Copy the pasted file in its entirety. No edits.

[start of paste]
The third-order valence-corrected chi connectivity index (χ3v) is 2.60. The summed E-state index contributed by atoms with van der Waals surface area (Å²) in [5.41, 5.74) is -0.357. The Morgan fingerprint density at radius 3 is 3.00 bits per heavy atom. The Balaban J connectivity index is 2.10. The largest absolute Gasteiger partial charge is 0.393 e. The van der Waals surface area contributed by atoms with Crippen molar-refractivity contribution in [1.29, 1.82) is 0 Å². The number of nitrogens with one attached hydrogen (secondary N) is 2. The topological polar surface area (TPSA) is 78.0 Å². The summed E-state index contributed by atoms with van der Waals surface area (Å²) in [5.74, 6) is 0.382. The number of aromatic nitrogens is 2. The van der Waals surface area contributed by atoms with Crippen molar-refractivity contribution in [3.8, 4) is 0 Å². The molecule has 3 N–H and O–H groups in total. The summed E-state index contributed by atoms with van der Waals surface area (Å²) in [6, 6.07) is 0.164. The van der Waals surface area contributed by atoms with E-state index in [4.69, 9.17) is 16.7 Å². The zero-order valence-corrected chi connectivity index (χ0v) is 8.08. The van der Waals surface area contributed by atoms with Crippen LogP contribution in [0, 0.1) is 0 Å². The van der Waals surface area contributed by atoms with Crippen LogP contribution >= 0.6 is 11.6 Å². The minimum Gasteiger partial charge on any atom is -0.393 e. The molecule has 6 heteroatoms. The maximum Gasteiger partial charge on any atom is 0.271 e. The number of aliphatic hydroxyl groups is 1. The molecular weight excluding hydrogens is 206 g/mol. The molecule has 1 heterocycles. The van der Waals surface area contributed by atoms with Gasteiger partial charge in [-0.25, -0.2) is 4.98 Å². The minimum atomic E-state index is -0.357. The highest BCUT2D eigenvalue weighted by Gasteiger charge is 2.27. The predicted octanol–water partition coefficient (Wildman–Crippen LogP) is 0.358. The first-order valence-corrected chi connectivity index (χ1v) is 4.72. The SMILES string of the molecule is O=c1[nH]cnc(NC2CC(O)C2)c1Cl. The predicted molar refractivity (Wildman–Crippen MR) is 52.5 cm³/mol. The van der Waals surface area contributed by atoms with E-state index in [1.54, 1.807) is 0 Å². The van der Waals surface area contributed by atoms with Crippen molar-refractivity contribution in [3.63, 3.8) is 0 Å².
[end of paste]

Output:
The third-order valence-corrected chi connectivity index (χ3v) is 2.60. The summed E-state index contributed by atoms with van der Waals surface area (Å²) in [5.41, 5.74) is -0.357. The Morgan fingerprint density at radius 3 is 3.00 bits per heavy atom. The Balaban J connectivity index is 2.10. The largest absolute Gasteiger partial charge is 0.393 e. The van der Waals surface area contributed by atoms with Crippen molar-refractivity contribution in [1.29, 1.82) is 0 Å². The number of nitrogens with one attached hydrogen (secondary N) is 2. The topological polar surface area (TPSA) is 78.0 Å². The summed E-state index contributed by atoms with van der Waals surface area (Å²) in [5.74, 6) is 0.382. The number of aromatic nitrogens is 2. The van der Waals surface area contributed by atoms with Crippen molar-refractivity contribution in [3.8, 4) is 0 Å². The molecule has 3 N–H and O–H groups in total. The summed E-state index contributed by atoms with van der Waals surface area (Å²) in [6, 6.07) is 0.164. The van der Waals surface area contributed by atoms with E-state index in [4.69, 9.17) is 16.7 Å². The zero-order valence-corrected chi connectivity index (χ0v) is 8.08. The van der Waals surface area contributed by atoms with Crippen LogP contribution in [0, 0.1) is 0 Å². The van der Waals surface area contributed by atoms with Crippen LogP contribution >= 0.6 is 11.6 Å². The minimum Gasteiger partial charge on any atom is -0.393 e. The molecule has 6 heteroatoms. The maximum Gasteiger partial charge on any atom is 0.271 e. The number of aliphatic hydroxyl groups is 1. The molecular weight excluding hydrogens is 206 g/mol. The molecule has 1 heterocycles. The van der Waals surface area contributed by atoms with Gasteiger partial charge in [-0.25, -0.2) is 4.98 Å². The minimum atomic E-state index is -0.357. The highest BCUT2D eigenvalue weighted by Gasteiger charge is 2.27. The predicted octanol–water partition coefficient (Wildman–Crippen LogP) is 0.358. The first-order valence-corrected chi connectivity index (χ1v) is 4.72. The SMILES string of the molecule is O=c1[nH]cnc(NC2CC(O)C2)c1Cl. The predicted molar refractivity (Wildman–Crippen MR) is 52.5 cm³/mol. The van der Waals surface area contributed by atoms with E-state index in [1.54, 1.807) is 0 Å². The van der Waals surface area contributed by atoms with Crippen molar-refractivity contribution in [3.63, 3.8) is 0 Å².